I recognize that rule 453(a), California Rules of Court, states that the trial court is to calculate the term of a youthful felon's commitment to the Youth Authority as if he had been sentenced to state prison.4 But the rule conflicts with the statutory authority concerning Youth Authority commitments. (See Welf. & Inst.Code, § 1766, subd. (b).) Therefore, the rule is invalid. (See Cal.Const., art. VI, § 6.) 5
After a youthful offender has been committed to the Youth Authority, the trial court is revested with discretion to set the term of imprisonment if the Youth Authority decides not to retain the offender for rehabilitative treatment. The “court may then commit him to a state prison or sentence him to a county jail as provided by law for punishment of the offense of which he was convicted. The maximum term of imprisonment for a person committed to a state prison under this section shall be a period equal to the maximum term prescribed by law for the offense of which he was convicted less the period during which he was under the control of the Youth Authority.” (Welf. & Inst.Code, § 1737.1.) It is at this point, if the court chooses a prison sentence, that the Uniform Determinate Sentencing Act of 1976 comes into play. Because the original Youth Authority commitment was for a period up to the maximum provided by law, the full range of sentencing options under Penal Code section 1170 is properly open to the court upon the youthful felon's return as unfit for Youth Authority treatment. The prison sentence imposed here did not exceed the maximum term prescribed by law. The trial court's determination that appellant “should be committed to the authority was necessarily tentative in nature under our statutory scheme since the authority is expressly empowered to refuse such a commitment.” (Bryan v. Superior Court (1972) 7 Cal.3d 575, 583–584, 102 Cal.Rptr. 831, 498 P.2d 1079, cert. den. 410 U.S. 944, 93 S.Ct. 1380, 35 L.Ed.2d 610.) 6 I conclude that the “corrected” three year commitment had no effect on the term of confinement and that the court acted within its powers when it pronounced judgment in compliance with the Determinate Sentencing Act after appellant was rejected by the Youth Authority.
1. The charged offense occurred on or about April 19, 1978. At that time rape was punishable by imprisonment in the state prison for 3, 4 or 5 years. (Pen.Code, § 264, amended by Stats. 1976, ch. 1139, § 154, p. 5106, operative July 1, 1977.)
2. The quotation is from appellant's brief, not from the McAllister decision.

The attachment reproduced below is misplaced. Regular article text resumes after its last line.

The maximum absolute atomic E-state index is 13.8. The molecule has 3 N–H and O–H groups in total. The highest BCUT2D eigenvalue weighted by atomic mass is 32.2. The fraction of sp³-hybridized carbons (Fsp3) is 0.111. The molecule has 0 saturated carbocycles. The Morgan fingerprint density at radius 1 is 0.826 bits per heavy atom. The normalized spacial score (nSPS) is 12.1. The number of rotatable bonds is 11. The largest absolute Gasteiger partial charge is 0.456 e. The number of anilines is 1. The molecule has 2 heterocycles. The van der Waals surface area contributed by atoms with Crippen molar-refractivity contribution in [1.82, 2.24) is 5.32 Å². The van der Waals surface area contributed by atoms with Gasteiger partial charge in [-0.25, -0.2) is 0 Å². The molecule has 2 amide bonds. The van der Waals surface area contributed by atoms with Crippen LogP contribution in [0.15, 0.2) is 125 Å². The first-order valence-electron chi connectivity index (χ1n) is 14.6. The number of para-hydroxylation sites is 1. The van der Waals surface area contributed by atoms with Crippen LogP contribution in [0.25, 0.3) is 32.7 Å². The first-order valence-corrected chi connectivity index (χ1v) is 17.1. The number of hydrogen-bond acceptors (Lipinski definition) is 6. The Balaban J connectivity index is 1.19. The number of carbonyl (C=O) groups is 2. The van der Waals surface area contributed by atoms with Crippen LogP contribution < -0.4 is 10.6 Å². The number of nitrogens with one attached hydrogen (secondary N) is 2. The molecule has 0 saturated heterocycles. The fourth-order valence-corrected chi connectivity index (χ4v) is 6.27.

1. Welfare and Institutions section 1731.5 provides in part:“[A] court may commit to the authority any person convicted of a public offense who comes within subdivisions (a), (b), and (c), or subdivisions (a), (b), and (d), below:“(a) Is found to be less than 21 years of age at the time of apprehension.“(b) Is not sentenced to death, imprisonment for life, imprisonment for 90 days or less, or the payment of a fine, or after having been directed to pay a fine, defaults in the payment thereof, and is subject to imprisonment for more than 90 days under the judgment.“(c) Is not granted probation.“(d) Was granted probation and probation is revoked and terminated.“The Youth Authority shall accept a person committed to it pursuant to this article if it believes that the person can be materially benefited by its reformatory and educational discipline, and if it has adequate facilities to provide such care.”
2. Penal Code section 1170, subdivision (a)(2), provides in part: “In any case in which the punishment prescribed by statute for a person convicted of a public offense is a term of imprisonment in the state prison of․three, four, or five years ․ the court shall sentence the defendant to one of the terms of imprisonment specified unless such convicted person is given any other disposition provided by law․”
3. Welfare and Institutions Code section 1766 provides in part: “When a person has been committed to the Youth Authority, the Youthful Offender Parole Board may [¶] (a) Permit him his liberty under supervision and upon such conditions as it believes best designed for the protection of the public. [¶] (b) Order his or her confinement under such conditions as it believes best designed for the protection of the public, except that a person committed to the Youth Authority pursuant to Section ․ 1731.5 may not be held in physical confinement for a total period of time in excess of the maximum period of imprisonment which could be imposed upon an adult convicted of the offense or offenses ․ which resulted in the commitment of the young adult to the Youth Authority ․ [¶] (c) Order reconfinement or renewed release under supervision as often as conditions indicate to be desirable․ [¶] (f) Discharge him or her from its control when it is satisfied that such discharge is consistent with the protection of the public.”
4. “When a defendant is convicted of a crime for which sentence could be imposed under section 1170 and the court orders that he be committed: [¶] (a) To the California Youth Authority pursuant to Welfare and Institutions Code section 1731.5, the order of commitment shall specify the term of imprisonment to which defendant would have been sentenced. The term shall be determined as provided by sections 1170 and 1170.1 and these rules, as though a sentence of imprisonment were to be imposed” (Cal.Rules of Court, rule 453(a); emphasis added); “shall” is mandatory (Cal.Rules of Court, rule 407(a)). The advisory committee comment to rule 453 indicates that the trial court must elect a term in order to clarify the maximum commitment period. The Advisory Committee Comment to rule 453 provides in part: “Under the Uniform Determinate Sentencing Act, the court's discretion as to length of term leaves doubt as to the maximum term when only the record of convictions is present.” (See Deering's Ann.Cal.Rules of Court (1980 ed.) rule 453, p. 130.)
5. I further recognize that other cases have applied rule 453(a) in similar circumstances (see People v. Jones, supra, 111 Cal.App.3d 597, 604, 168 Cal.Rptr. 28; People v. Walling, supra, 105 Cal.App.3d 893, 896, 164 Cal.Rptr. 681; People v. Franklin (1980) 102 Cal.App.3d 250, 253, 162 Cal.Rptr. 284.) However, these cases did not consider the validity of the rule in the light of its conflict with the statutes.
6. Although the concept of continuing jeopardy announced in Bryan v. Superior Court was rejected in the area of retrials (see Breed v. Jones (1975) 421 U.S. 519, 95 S.Ct. 1779, 44 L.Ed.2d 346; In re Bryan (1976) 16 Cal.3d 782, 129 Cal.Rptr. 293, 548 P.2d 693), that concept may be applied in the sentencing area in light of United States v. DiFrancesco (1980) ––– U.S. ––––, ––––, 101 S.Ct. 426, 433, 66 L.Ed.2d 328.
POCHÉ, Associate Justice.
RATTIGAN, J., concur.